A confluence of events including the upcoming May Day events, Preservation Week, this weekend’s weather and the subsequent adventure getting to work today prompted me to check the supplies in my personal disaster kit.
Good thing I did, the batteries for my flashlight are nearly dead, my old goggles have developed some weird oily/sticky film (those are not going near my eyes), and my respirator’s strap has broken. Those will all get replaced. I got a small first aid kit for Christmas, that would be a good addition. I also need to put a pocket disaster plan in there (Duke library staff can get one from the Preservation Department). And where did the pair of warm socks wander off to?
As we make our way towards hurricane season I’d like to remind everyone to check the supplies in both your personal kit and in your library’s disaster supply closet. Restock or replace what is missing or damaged now. Don’t wait until there’s a problem to find out your batteries are dead or your warm socks are missing.
Come visit the new Preservation exhibit, Mixed Blood: Conservation Work and Decision-Making in Support of the Study of Racial History. Curated by Mary Yordy, this exhibit highlights materials held by the Duke University Libraries pertaining to the study of mixed racial heritage. Crossing multiple disciplines and reflecting cultural influences that are international in scope, items from these collections are used heavily and frequently by students, faculty, and scholars. Within this exhibit, the materials show the necessity of conservation work and preservation care to ensure the long term use and availability for future scholars. Located in Perkins LL1, outside Room 023.
Aaron Kirschenfeld of Duke Magazine wrote a nice piece on the Verne and Tanya Roberts Conservation Lab that appears in the January/February Duke Magazine. An online version is also available.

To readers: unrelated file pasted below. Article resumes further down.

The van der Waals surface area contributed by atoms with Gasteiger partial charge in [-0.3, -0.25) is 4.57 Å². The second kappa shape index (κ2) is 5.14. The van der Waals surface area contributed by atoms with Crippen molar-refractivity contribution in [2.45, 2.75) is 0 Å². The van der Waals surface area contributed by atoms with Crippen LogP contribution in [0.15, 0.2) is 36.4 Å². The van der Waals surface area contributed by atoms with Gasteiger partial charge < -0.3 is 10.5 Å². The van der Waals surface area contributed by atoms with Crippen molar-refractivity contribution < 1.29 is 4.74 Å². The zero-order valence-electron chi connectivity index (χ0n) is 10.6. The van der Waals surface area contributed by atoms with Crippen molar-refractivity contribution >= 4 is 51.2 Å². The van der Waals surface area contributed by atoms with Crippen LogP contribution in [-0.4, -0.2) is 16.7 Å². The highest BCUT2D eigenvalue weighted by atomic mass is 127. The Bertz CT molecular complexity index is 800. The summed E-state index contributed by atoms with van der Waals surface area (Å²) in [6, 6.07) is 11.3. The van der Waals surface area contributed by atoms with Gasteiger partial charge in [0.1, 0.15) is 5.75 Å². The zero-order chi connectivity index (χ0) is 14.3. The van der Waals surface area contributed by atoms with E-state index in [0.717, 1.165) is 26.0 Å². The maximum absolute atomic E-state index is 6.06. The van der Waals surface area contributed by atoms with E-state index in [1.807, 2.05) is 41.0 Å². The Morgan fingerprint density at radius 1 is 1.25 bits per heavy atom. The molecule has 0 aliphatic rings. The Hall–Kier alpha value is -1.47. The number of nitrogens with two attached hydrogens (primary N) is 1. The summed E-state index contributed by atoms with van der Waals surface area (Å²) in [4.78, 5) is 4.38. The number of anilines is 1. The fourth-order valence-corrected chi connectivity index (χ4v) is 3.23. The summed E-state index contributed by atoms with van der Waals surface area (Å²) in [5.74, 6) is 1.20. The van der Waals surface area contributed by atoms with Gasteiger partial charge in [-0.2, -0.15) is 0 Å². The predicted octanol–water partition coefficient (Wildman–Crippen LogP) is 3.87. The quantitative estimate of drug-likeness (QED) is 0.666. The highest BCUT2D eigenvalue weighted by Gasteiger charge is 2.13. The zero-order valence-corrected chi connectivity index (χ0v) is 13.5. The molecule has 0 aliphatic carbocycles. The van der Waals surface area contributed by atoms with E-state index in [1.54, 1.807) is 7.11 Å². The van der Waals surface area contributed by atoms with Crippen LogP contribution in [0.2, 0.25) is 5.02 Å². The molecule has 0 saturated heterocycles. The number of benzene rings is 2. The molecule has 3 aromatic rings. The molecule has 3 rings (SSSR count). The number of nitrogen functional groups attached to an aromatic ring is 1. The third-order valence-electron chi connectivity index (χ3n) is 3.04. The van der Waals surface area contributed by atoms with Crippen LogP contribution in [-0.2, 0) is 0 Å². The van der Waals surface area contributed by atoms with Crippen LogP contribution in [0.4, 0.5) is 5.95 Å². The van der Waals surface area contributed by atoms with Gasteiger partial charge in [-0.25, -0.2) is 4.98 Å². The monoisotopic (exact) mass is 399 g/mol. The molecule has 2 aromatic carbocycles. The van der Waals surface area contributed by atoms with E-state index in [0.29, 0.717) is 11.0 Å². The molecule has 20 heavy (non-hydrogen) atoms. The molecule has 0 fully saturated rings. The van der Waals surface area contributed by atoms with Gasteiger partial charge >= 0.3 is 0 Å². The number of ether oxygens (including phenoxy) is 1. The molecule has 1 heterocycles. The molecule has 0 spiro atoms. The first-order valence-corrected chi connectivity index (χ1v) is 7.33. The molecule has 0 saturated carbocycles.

Apparently, a few years ago Aaron heard through the grapevine that there were people in Trent Hall doing interesting things to books. That, of course, was us when we were off site waiting for our beautiful new lab facilities to be constructed. Thanks to Duke Magazine and to Aaron for allowing us to share what we do with the Duke alumni community.
P.S. The now-famous banana book makes an appearance in the print version.
As a conservator I tend to break books down into their parts: paper, thread, adhesive, ink, binding style. Each of these components requires careful consideration before proceeding with a treatment. It happens every day, we look at a Blaeu atlas, or a Whitman manuscript and we get to work repairing them. Sure, these are marvelous items, but the bottom line is that we need to put them back together so our patrons can use them. Then you encounter something that reminds you just how special your job really is.
John James Audubon’s Birds of America came up on our condition survey list this week. These double-elephant folios are truly magnificent. Each volume is over 100 centimeters (39 inches) in height and very heavy, heavy enough that it takes two people to move them. I followed my survey form, recorded the binding information then the text block information, wrote down the damage I saw and determined what priority we should give them.
Then I did something I don’t normally do, I took a few minutes to admire these books for what they are. The masterful drawings, the tiny details that inform us of how these creatures live, the beautiful colors of these birds. I thought about the skill it took to draw these animals, to print the plates, and to bind these big volumes.
I feel lucky to have the opportunity to handle these books, to be a small part of their history, and to work for an institution that trusts me to do right by the collections. The funnest part was working with the RBMSCL staff to choose the new openings. If you are in the vicinity of the Mary Duke Biddle Room, stop by and see our feathered friends.